Patience is a virtue
I just wanted to let you know that I appreciated Carol Phillip’s article “You don’t look disabled” in the Chapel Hill News Opinion section.
I work with elderly and disabled individuals and am learning firsthand some of the challenges the mentally disabled face. I appreciate Carol bringing to our attention some of the issues she deals with, which should make us think twice about becoming impatient with people ... ever.
Joyce B. Frank
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Thank you for posting Carol Phillips column “You Don’t Look Disabled.” The column made me realize that I am not alone or crazy! There are many who suffer all types of “invisible” diseases.
In about 1978 when the world was turned on to exercise, I found that no matter how hard I tried I couldn’t keep up. I couldn’t breathe. My heart raced after 30 seconds of any type of strenuous activity. Friend after friend and doctor after doctor told me I was basically a wimp. I needed to work up to jogging, running, jazzercise, dancing, but my heart and lungs would not cooperate.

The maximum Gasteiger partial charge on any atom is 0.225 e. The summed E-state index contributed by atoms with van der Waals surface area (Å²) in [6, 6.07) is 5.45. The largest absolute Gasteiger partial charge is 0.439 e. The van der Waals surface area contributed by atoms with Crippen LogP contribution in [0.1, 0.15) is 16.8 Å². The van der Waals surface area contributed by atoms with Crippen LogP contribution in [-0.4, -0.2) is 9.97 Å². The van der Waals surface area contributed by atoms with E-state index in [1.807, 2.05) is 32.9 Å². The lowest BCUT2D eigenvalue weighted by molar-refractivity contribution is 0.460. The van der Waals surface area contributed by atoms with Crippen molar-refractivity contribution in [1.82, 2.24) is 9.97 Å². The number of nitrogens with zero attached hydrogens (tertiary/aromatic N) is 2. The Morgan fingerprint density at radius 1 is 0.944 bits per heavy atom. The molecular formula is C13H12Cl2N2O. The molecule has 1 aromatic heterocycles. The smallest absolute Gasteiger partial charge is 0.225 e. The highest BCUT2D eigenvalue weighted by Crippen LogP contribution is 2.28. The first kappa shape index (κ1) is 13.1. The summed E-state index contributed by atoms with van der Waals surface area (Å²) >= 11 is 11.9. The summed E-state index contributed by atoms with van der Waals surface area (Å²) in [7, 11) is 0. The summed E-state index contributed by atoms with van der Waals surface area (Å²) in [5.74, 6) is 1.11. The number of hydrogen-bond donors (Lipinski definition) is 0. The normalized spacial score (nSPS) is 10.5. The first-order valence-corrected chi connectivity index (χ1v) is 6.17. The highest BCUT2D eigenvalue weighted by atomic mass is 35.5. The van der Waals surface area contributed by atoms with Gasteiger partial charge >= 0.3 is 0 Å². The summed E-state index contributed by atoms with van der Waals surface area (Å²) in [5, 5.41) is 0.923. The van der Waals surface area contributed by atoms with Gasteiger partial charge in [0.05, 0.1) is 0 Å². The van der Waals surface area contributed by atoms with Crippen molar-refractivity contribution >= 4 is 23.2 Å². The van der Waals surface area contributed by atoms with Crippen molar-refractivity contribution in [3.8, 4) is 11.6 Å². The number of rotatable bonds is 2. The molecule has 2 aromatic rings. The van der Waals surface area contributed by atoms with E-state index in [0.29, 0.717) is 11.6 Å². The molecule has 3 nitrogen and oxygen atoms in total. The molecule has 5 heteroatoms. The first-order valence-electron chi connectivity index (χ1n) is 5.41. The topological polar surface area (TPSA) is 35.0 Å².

A group of friends and I prepared to go on a 23-mile, five day hike on The Milford Track in New Zealand. I bought new hiking boots and tried my best to get in shape. On the third day as we climbed to the summit I found myself in next-to-last place. Only an 80-something year-old-couple lagged behind me. My lungs burned and my heart pounded in my head when near dark I reached the campsite. The others had gone on another adventure traipsing down to the bottom of the New Zealand’s tallest waterfall, Sutherland Falls. They were just returning from that all giddy and excited. When I saw them I broke into tears. I had to have been two hours or more behind the rest of the group.